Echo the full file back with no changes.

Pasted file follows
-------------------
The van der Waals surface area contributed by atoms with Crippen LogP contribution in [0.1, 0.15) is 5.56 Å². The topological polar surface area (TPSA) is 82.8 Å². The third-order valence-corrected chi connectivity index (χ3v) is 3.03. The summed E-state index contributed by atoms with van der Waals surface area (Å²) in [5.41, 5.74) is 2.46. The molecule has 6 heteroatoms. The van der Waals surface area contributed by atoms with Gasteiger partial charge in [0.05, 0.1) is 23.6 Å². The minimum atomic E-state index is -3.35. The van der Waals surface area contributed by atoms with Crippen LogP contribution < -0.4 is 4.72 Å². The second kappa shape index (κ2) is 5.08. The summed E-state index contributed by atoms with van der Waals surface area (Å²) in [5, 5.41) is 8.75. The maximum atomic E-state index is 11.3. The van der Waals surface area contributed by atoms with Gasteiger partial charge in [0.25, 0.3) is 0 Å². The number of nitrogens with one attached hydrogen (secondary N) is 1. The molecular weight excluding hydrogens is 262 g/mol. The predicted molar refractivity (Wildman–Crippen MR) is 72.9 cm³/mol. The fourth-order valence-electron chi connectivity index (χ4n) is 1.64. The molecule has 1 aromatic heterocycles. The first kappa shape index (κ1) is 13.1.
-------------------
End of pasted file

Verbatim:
The van der Waals surface area contributed by atoms with Crippen LogP contribution in [0.1, 0.15) is 5.56 Å². The topological polar surface area (TPSA) is 82.8 Å². The third-order valence-corrected chi connectivity index (χ3v) is 3.03. The summed E-state index contributed by atoms with van der Waals surface area (Å²) in [5.41, 5.74) is 2.46. The molecule has 6 heteroatoms. The van der Waals surface area contributed by atoms with Gasteiger partial charge in [0.05, 0.1) is 23.6 Å². The minimum atomic E-state index is -3.35. The van der Waals surface area contributed by atoms with Crippen LogP contribution < -0.4 is 4.72 Å². The second kappa shape index (κ2) is 5.08. The summed E-state index contributed by atoms with van der Waals surface area (Å²) in [5, 5.41) is 8.75. The maximum atomic E-state index is 11.3. The van der Waals surface area contributed by atoms with Gasteiger partial charge in [0.25, 0.3) is 0 Å². The number of nitrogens with one attached hydrogen (secondary N) is 1. The molecular weight excluding hydrogens is 262 g/mol. The predicted molar refractivity (Wildman–Crippen MR) is 72.9 cm³/mol. The fourth-order valence-electron chi connectivity index (χ4n) is 1.64. The molecule has 1 aromatic heterocycles. The first kappa shape index (κ1) is 13.1.